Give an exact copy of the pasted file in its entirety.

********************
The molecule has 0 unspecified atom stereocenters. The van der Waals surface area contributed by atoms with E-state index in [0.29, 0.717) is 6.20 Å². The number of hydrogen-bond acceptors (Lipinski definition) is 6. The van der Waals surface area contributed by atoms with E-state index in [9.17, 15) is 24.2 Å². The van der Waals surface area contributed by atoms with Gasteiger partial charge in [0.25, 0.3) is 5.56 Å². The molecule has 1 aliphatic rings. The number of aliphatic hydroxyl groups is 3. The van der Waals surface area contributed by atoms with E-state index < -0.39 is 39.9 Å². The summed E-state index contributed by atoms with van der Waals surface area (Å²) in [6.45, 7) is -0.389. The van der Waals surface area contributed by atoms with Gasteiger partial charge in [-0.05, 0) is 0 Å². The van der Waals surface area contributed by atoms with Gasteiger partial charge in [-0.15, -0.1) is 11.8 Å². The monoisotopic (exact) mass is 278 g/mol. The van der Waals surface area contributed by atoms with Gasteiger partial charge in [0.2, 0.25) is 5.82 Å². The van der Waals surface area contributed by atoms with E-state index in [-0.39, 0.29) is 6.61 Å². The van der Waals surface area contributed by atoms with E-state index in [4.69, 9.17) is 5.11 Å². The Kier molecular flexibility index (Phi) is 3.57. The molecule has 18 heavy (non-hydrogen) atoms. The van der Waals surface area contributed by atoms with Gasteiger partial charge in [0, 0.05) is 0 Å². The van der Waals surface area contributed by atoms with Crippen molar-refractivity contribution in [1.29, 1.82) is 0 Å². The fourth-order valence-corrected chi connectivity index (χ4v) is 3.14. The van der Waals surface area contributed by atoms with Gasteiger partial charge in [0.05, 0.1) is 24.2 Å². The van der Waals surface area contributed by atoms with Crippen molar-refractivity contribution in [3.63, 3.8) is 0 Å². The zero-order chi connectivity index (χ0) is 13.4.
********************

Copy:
The molecule has 0 unspecified atom stereocenters. The van der Waals surface area contributed by atoms with E-state index in [0.29, 0.717) is 6.20 Å². The number of hydrogen-bond acceptors (Lipinski definition) is 6. The van der Waals surface area contributed by atoms with E-state index in [9.17, 15) is 24.2 Å². The van der Waals surface area contributed by atoms with Gasteiger partial charge in [0.25, 0.3) is 5.56 Å². The molecule has 1 aliphatic rings. The number of aliphatic hydroxyl groups is 3. The van der Waals surface area contributed by atoms with E-state index < -0.39 is 39.9 Å². The summed E-state index contributed by atoms with van der Waals surface area (Å²) in [6.45, 7) is -0.389. The van der Waals surface area contributed by atoms with Gasteiger partial charge in [-0.05, 0) is 0 Å². The van der Waals surface area contributed by atoms with Gasteiger partial charge in [-0.15, -0.1) is 11.8 Å². The monoisotopic (exact) mass is 278 g/mol. The van der Waals surface area contributed by atoms with Gasteiger partial charge in [0.2, 0.25) is 5.82 Å². The van der Waals surface area contributed by atoms with E-state index in [-0.39, 0.29) is 6.61 Å². The van der Waals surface area contributed by atoms with E-state index in [4.69, 9.17) is 5.11 Å². The Kier molecular flexibility index (Phi) is 3.57. The molecule has 18 heavy (non-hydrogen) atoms. The van der Waals surface area contributed by atoms with Gasteiger partial charge in [0, 0.05) is 0 Å². The van der Waals surface area contributed by atoms with Crippen molar-refractivity contribution in [1.29, 1.82) is 0 Å². The fourth-order valence-corrected chi connectivity index (χ4v) is 3.14. The van der Waals surface area contributed by atoms with Gasteiger partial charge in [0.05, 0.1) is 24.2 Å². The van der Waals surface area contributed by atoms with Crippen molar-refractivity contribution in [3.63, 3.8) is 0 Å². The zero-order chi connectivity index (χ0) is 13.4.